Everything comes back to our relationship with God.  What we call our struggles and challenges are simply God’s way of bringing us back to him.  How else does a relationship strengthen other than through challenges that test its very nature?

Hitting bottom is a common phrase we hear in the addiction circles.  One must “hit bottom” before they are ready to admit defeat and humbly enough admit to be powerless to that which brought them to their knees. What I have learned beautifully from my daughter and from countless others in the field, is that “bottom” is different for everyone. For one it may be losing everything they hold sacred in their life and for another it may be a scare with the law.  Our bottom depends on the lessons we each have to learn in this lifetime.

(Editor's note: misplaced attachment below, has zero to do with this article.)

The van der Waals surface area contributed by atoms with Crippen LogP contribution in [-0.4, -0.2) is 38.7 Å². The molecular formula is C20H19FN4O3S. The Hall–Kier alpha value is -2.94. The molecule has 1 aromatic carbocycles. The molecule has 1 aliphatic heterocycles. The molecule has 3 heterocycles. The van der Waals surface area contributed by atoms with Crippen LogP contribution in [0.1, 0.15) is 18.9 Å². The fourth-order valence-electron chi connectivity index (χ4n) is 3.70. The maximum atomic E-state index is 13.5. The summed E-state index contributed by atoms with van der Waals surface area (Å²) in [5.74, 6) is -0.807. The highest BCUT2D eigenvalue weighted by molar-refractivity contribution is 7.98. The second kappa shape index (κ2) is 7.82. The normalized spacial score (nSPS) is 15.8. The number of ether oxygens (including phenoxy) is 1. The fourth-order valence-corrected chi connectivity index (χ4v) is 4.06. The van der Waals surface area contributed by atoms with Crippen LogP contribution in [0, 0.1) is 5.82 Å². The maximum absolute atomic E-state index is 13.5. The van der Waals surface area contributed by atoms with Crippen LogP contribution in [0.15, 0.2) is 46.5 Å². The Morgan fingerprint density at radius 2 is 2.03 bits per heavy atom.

We have different experiences because we have different lessons.  No one person experiences the same thing the same way.  We bring to each experience our past, conditioning, strengths and challenges.  Our future is made up of our present choices.

Admitting you are powerless and have lost control and manageability of your life allows the doors for opportunity to open.  This admission cracks a window in your castle so the winds of change can enter.  When your computer freezes and becomes powerless due to a glitch, you shut it down and reboot it.  Trust me when I tell you that we all need “rebooting” at least once in our lives (some of us several times).  Thank God for control-alt-delete!